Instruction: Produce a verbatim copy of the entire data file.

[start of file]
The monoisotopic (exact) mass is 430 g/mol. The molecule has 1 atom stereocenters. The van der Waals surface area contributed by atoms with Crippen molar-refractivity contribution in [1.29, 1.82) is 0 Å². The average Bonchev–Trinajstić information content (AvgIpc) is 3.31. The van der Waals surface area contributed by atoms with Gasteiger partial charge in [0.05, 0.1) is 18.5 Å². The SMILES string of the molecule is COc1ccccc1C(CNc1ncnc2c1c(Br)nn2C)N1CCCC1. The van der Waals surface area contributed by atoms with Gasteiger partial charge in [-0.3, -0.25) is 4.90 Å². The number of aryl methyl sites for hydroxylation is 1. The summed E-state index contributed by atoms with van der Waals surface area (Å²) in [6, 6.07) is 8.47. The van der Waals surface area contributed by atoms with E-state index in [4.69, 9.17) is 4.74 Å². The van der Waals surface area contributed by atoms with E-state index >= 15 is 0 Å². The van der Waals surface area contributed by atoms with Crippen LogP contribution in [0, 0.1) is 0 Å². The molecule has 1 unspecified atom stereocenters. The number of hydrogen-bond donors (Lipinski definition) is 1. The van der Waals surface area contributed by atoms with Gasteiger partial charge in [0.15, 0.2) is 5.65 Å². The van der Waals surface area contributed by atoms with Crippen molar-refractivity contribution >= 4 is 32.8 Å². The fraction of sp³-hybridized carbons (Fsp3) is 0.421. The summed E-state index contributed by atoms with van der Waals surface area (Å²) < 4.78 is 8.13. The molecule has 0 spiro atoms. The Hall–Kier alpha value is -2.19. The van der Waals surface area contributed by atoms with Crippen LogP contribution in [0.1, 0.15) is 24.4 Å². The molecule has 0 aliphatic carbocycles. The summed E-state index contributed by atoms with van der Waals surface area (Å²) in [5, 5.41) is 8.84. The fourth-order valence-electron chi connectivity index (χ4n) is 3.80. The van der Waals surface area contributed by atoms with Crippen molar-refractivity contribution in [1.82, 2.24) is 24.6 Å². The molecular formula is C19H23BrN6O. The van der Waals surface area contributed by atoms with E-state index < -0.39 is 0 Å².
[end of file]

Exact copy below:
The monoisotopic (exact) mass is 430 g/mol. The molecule has 1 atom stereocenters. The van der Waals surface area contributed by atoms with Crippen molar-refractivity contribution in [1.29, 1.82) is 0 Å². The average Bonchev–Trinajstić information content (AvgIpc) is 3.31. The van der Waals surface area contributed by atoms with Gasteiger partial charge in [0.05, 0.1) is 18.5 Å². The SMILES string of the molecule is COc1ccccc1C(CNc1ncnc2c1c(Br)nn2C)N1CCCC1. The van der Waals surface area contributed by atoms with Gasteiger partial charge in [-0.3, -0.25) is 4.90 Å². The number of aryl methyl sites for hydroxylation is 1. The summed E-state index contributed by atoms with van der Waals surface area (Å²) in [6, 6.07) is 8.47. The van der Waals surface area contributed by atoms with E-state index in [4.69, 9.17) is 4.74 Å². The van der Waals surface area contributed by atoms with E-state index >= 15 is 0 Å². The van der Waals surface area contributed by atoms with Crippen LogP contribution in [0, 0.1) is 0 Å². The molecule has 1 unspecified atom stereocenters. The number of hydrogen-bond donors (Lipinski definition) is 1. The van der Waals surface area contributed by atoms with Gasteiger partial charge in [0.15, 0.2) is 5.65 Å². The van der Waals surface area contributed by atoms with Crippen molar-refractivity contribution >= 4 is 32.8 Å². The fraction of sp³-hybridized carbons (Fsp3) is 0.421. The summed E-state index contributed by atoms with van der Waals surface area (Å²) < 4.78 is 8.13. The molecule has 0 spiro atoms. The Hall–Kier alpha value is -2.19. The van der Waals surface area contributed by atoms with Crippen LogP contribution in [0.1, 0.15) is 24.4 Å². The molecule has 0 aliphatic carbocycles. The summed E-state index contributed by atoms with van der Waals surface area (Å²) in [5, 5.41) is 8.84. The fourth-order valence-electron chi connectivity index (χ4n) is 3.80. The van der Waals surface area contributed by atoms with Crippen molar-refractivity contribution in [1.82, 2.24) is 24.6 Å². The molecular formula is C19H23BrN6O. The van der Waals surface area contributed by atoms with E-state index < -0.39 is 0 Å².